Attorneys for the U.S. Department of State have just notified Gawker Media that the agency is once again upgrading its estimate of the number of emails exchanged between news reporters and Philippe Reines, the former State Department spokesperson and multi-purpose consigliere of former Secretary of State Hillary Clinton. As you may recall: In 2013, in response to our Freedom of Information Act request seeking those emails, State officials asserted, bizarrely, that no such emails existed. In August of this year—five months after Gawker filed a lawsuit against State—that estimate increased to 17,855 emails.
Today, however, the State Department revealed a much larger number in a scheduled hearing before the U.S. District Court in Washington, D.C.: The department now has in its possession at least 90,000 documents that pertain to correspondence between Reines and other journalists, and would thus be releasable under the Freedom of Information Act. (These documents would likely include the 2012 exchange in which a thoroughly perturbed Reines told BuzzFeed reporter Michael Hastings to “Have a good day. And by good day I mean Fuck Off.”) The agency’s legal counsel notified Gawker’s lawyers about the new number shortly before the hearing took place.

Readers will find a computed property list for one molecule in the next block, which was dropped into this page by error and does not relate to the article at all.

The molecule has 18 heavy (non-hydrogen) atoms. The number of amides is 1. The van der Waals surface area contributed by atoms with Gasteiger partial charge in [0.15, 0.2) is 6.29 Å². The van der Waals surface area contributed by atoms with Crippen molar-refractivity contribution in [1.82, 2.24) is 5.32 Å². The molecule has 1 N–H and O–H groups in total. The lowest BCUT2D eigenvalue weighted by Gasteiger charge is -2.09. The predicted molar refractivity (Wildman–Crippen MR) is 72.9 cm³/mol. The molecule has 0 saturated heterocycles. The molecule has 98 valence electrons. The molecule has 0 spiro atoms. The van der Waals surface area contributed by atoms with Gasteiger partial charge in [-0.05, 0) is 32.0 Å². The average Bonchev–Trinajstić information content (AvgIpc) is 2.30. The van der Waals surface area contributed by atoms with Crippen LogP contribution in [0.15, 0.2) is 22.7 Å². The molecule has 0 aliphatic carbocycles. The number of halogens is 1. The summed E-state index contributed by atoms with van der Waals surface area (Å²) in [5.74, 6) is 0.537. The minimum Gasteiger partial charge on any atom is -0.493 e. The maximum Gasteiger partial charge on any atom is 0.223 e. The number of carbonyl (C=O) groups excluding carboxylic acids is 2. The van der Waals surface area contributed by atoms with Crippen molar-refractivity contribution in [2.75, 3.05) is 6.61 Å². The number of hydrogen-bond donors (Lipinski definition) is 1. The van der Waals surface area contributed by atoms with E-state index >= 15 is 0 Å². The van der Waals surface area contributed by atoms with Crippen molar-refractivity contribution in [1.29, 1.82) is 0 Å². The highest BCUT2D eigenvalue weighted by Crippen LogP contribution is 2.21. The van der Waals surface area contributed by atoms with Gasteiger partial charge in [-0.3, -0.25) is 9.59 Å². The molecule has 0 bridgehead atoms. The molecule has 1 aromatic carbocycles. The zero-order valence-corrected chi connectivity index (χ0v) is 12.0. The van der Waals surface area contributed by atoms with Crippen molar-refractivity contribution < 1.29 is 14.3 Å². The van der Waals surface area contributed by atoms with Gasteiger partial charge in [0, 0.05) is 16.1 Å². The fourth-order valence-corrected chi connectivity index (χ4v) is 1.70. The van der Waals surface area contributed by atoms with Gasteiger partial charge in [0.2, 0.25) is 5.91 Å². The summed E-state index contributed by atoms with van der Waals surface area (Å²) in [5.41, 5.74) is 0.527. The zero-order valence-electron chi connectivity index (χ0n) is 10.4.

It is not entirely clear where the 72,145 additional records came from. Over the summer, Reines turned over 20 boxes of “work-related emails” to State officials, but in an August 14 court filing, State attorneys said that they did not appear to contain many documents that were responsive to Gawker’s request.
The State Department’s admission comes three weeks after the agency produced the first set of emails between Reines and reporters, under an order by a federal judge. Those emails revealed, among other things, the fact that Reines had lied about using a personal email to conduct government business, as well as his habit of complaining to reporters (and those reporters’ editors) about the slightest amount of negative coverage.
In an email to Gawker, State Department spokesperson Alec Gerlach wrote: “The State Department does not comment on ongoing litigation. I’ll just refer you to today’s status conference.”